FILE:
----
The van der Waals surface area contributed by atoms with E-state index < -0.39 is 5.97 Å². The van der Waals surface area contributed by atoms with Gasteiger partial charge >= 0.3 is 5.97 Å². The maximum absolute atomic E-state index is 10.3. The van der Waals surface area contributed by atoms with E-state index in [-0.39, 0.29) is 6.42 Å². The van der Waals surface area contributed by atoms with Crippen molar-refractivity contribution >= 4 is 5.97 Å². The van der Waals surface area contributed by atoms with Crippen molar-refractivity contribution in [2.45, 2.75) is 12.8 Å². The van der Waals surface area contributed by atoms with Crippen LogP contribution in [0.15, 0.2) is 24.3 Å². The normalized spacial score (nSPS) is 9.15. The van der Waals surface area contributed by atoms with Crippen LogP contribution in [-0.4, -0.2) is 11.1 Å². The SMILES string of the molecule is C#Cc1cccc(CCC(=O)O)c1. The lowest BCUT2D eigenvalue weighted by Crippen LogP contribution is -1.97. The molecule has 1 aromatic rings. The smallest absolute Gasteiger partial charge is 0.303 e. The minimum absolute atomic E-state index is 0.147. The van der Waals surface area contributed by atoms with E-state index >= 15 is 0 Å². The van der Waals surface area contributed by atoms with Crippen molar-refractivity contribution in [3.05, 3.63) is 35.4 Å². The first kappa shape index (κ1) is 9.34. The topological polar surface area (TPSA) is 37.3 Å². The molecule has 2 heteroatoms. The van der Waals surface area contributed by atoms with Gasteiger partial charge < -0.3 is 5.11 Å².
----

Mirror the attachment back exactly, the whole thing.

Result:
The van der Waals surface area contributed by atoms with E-state index < -0.39 is 5.97 Å². The van der Waals surface area contributed by atoms with Gasteiger partial charge >= 0.3 is 5.97 Å². The maximum absolute atomic E-state index is 10.3. The van der Waals surface area contributed by atoms with E-state index in [-0.39, 0.29) is 6.42 Å². The van der Waals surface area contributed by atoms with Crippen molar-refractivity contribution >= 4 is 5.97 Å². The van der Waals surface area contributed by atoms with Crippen molar-refractivity contribution in [2.45, 2.75) is 12.8 Å². The van der Waals surface area contributed by atoms with Crippen LogP contribution in [0.15, 0.2) is 24.3 Å². The normalized spacial score (nSPS) is 9.15. The van der Waals surface area contributed by atoms with Crippen LogP contribution in [-0.4, -0.2) is 11.1 Å². The SMILES string of the molecule is C#Cc1cccc(CCC(=O)O)c1. The lowest BCUT2D eigenvalue weighted by Crippen LogP contribution is -1.97. The molecule has 1 aromatic rings. The smallest absolute Gasteiger partial charge is 0.303 e. The minimum absolute atomic E-state index is 0.147. The van der Waals surface area contributed by atoms with E-state index >= 15 is 0 Å². The van der Waals surface area contributed by atoms with Crippen molar-refractivity contribution in [3.05, 3.63) is 35.4 Å². The first kappa shape index (κ1) is 9.34. The topological polar surface area (TPSA) is 37.3 Å². The molecule has 2 heteroatoms. The van der Waals surface area contributed by atoms with Gasteiger partial charge < -0.3 is 5.11 Å².